Crikey, it’s 2016! Here we go again, another year.
What I have noticed over the years is that every January I get a quite substantial spike in traffic. By substantial, consistently January’s visitors have been 50% up on the average number of visitors during the previous months. Every single year has been the same. That’s quite a significant traffic increase and I put it down to one thing.
New Year’s resolutions
But is ‘moving to Australia’ New Year’s resolution material?
If you want to give up smoking, lose weight, get fitter, these are the kind of things that you have complete control over. Do you have complete control over moving to Australia? The answer to that question is very simple, it’s no, you do not. Only the Australian Government hand out the visas and you WILL need one, so your dream is in their hands.
That said, the Australian Government do also clearly lay out all the rules under which they do issue visas, it’s just that there are a lot of visas and a lot of rules. So for any of you who this year have decided your New Year’s resolution is “I want to move to Australia“, this article is for you.
New Year’s resolution tips
There are many ‘gurus’ out there happy to give you advice about how to make your New Year’s resolutions successful, and I’m not one of them. What I am going to do though is offer you three tips that you may find helpful if this year you have decided you want to move to Australia.
1) Is it achievable for you?
Any expert will tell you that a New Year’s resolution has to be achievable, otherwise you are just setting yourself up to fail. Given that this particular goal is pretty much out of your control, the biggest question and hurdle for most people is ‘Would I qualify for a visa?‘
There can only be three outcomes as far as I’m aware and two of them are very straightforward; you do qualify or you do not qualify.
If you do qualify, that’s great. Australia isn’t an easy place to get into though, and for some people qualifying for a visa may simply be impossible. Maybe, for some reason, you cannot pass either the medical or the police check, or perhaps your circumstances are such that you simply don’t fit the criteria for any of the available visas.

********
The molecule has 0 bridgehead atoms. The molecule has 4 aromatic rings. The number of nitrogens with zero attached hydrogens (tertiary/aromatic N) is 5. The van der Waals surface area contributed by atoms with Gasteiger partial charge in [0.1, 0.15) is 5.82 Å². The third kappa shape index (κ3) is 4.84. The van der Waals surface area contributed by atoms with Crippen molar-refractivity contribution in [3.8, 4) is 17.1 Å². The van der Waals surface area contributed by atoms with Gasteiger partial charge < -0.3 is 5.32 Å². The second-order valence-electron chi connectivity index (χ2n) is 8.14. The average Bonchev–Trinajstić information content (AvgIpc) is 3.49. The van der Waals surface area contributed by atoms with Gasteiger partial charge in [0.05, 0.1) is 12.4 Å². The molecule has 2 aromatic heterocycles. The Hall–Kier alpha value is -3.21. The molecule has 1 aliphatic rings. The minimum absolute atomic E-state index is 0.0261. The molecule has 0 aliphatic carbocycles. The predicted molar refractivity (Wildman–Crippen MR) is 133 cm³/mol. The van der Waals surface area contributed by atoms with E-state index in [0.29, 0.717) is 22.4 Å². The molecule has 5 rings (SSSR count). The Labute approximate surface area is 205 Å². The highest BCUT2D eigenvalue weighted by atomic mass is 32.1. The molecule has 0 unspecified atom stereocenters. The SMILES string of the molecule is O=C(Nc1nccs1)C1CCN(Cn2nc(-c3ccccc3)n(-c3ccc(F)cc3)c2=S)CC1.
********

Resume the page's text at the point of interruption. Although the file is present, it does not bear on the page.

The third possibility though is that you do not qualify, but there may be something you can do to improve your chances or ensure that you do qualify.
A friend of mine who is now living as a permanent resident here in Australia did qualify, many years ago, but before he put in his application the skill that he had was removed from the skills list. All of a sudden, overnight, he’d gone from qualifying for a visa to not qualifying for a visa.
He could have given up, but he didn’t. It took an extra five years, but he studied to get another qualification, which gave him another skill, one that was still on the list. All the time that he was studying it and getting working experience of it, he was hoping and praying it would remain on the list. It did, he applied, and as I say, he and his family now live here very happily.
This is by no means the only example of something you can do to improve your chances, there are probably hundreds of examples.
The message is simple though, you need to know if moving to Australia is achievable for you, you need to know how likely it would be for you to successfully apply for a visa.
Here are some pages to help you: